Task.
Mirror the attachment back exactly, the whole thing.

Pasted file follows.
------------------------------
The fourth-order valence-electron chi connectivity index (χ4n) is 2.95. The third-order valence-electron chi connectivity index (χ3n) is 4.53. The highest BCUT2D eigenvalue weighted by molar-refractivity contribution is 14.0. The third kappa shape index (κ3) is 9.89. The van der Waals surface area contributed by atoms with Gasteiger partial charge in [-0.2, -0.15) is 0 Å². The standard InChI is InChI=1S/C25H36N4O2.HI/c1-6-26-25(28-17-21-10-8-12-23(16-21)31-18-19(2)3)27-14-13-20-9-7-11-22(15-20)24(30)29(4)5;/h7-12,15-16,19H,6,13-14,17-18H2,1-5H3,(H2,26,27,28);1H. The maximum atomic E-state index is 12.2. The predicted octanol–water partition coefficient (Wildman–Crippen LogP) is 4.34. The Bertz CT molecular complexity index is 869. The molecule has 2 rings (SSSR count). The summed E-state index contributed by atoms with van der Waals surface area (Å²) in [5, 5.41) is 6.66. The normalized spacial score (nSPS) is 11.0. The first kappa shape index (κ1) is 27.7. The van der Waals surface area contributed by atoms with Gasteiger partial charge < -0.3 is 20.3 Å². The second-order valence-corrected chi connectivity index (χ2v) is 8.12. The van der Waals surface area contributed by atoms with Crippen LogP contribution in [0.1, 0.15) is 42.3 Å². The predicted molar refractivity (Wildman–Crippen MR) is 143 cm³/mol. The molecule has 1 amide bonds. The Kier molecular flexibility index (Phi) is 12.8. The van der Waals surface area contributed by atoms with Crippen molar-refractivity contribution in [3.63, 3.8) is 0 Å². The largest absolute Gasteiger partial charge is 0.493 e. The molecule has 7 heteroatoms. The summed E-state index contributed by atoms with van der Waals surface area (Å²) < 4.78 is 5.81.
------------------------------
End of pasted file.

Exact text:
The fourth-order valence-electron chi connectivity index (χ4n) is 2.95. The third-order valence-electron chi connectivity index (χ3n) is 4.53. The highest BCUT2D eigenvalue weighted by molar-refractivity contribution is 14.0. The third kappa shape index (κ3) is 9.89. The van der Waals surface area contributed by atoms with Gasteiger partial charge in [-0.2, -0.15) is 0 Å². The standard InChI is InChI=1S/C25H36N4O2.HI/c1-6-26-25(28-17-21-10-8-12-23(16-21)31-18-19(2)3)27-14-13-20-9-7-11-22(15-20)24(30)29(4)5;/h7-12,15-16,19H,6,13-14,17-18H2,1-5H3,(H2,26,27,28);1H. The maximum atomic E-state index is 12.2. The predicted octanol–water partition coefficient (Wildman–Crippen LogP) is 4.34. The Bertz CT molecular complexity index is 869. The molecule has 2 rings (SSSR count). The summed E-state index contributed by atoms with van der Waals surface area (Å²) in [5, 5.41) is 6.66. The normalized spacial score (nSPS) is 11.0. The first kappa shape index (κ1) is 27.7. The van der Waals surface area contributed by atoms with Gasteiger partial charge < -0.3 is 20.3 Å². The second-order valence-corrected chi connectivity index (χ2v) is 8.12. The van der Waals surface area contributed by atoms with Crippen LogP contribution in [0.1, 0.15) is 42.3 Å². The predicted molar refractivity (Wildman–Crippen MR) is 143 cm³/mol. The molecule has 1 amide bonds. The Kier molecular flexibility index (Phi) is 12.8. The van der Waals surface area contributed by atoms with Crippen molar-refractivity contribution in [3.63, 3.8) is 0 Å². The largest absolute Gasteiger partial charge is 0.493 e. The molecule has 7 heteroatoms. The summed E-state index contributed by atoms with van der Waals surface area (Å²) < 4.78 is 5.81.